Infineon's automotive division president, Peter Schiefer, says the German chipmaker expects to gain from the move to add radar sensors and camera modules to cars to give them so-called Level 2-plus autonomy. He discussed this and more with Automotive News Europe Correspondent Olive Keogh.
What are your main challenges?
Preparing the technologies and manufacturing capacity required for electrified, automated, secure connected driving. Currently, the automotive market is weak and also hard to predict due to general economic and political uncertainty. Therefore, the biggest challenge is predicting the market cycle and adjusting to it. The good news for us is that even if the number of cars sold stagnates, the electronic content will continue to increase because there are several structural growth drivers. The biggest of these are electrification and automated cars.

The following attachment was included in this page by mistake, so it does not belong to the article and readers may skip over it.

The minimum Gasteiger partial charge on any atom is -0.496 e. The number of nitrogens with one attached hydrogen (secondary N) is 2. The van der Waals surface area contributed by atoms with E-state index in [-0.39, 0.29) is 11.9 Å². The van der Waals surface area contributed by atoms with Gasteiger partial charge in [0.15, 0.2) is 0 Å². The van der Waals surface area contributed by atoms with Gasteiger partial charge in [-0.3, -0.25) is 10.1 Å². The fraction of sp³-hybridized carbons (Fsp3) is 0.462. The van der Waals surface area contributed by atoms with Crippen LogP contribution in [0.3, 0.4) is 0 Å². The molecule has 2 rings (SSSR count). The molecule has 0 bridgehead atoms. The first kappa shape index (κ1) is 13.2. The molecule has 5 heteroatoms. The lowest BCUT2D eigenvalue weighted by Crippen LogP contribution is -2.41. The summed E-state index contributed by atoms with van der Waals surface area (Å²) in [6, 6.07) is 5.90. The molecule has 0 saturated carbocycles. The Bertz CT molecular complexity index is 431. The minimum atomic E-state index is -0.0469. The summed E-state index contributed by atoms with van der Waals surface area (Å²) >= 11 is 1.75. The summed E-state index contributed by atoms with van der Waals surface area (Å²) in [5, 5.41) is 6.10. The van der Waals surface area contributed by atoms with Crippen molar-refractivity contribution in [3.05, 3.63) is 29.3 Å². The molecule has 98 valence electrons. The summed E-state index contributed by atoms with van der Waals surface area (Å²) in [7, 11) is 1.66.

Who are Infineon's customers?
Typically, they are Tier 1 companies developing the electronics systems sold to automakers. But we often have the opportunity to talk directly with automakers so that we understand future technology trends very early on.
What is the value of the semiconductor content in the average family car?
About $355 (322 euros). This excludes the combustion engine. If you include a classical combustion engine this adds another $62. If it's a so-called mild hybrid you add another $114, which puts the semiconductor value up to about $530. In a full hybrid or plug-in hybrid, with their bigger electric motors, the semiconductor content is much higher, a total of $785. It is about $775 for a battery-electric car.
How widespread are Infineon technologies in hybrid and full-electric cars?
We are the market leader in electrifying cars. In 2018, 15 out of the top 20 biggest selling plug-in hybrid and electric cars used our power technology and products. In automated driving, we are very strong in radar technology and two out of three 77 GHz (gigahertz) radar sensor chips sold come from Infineon.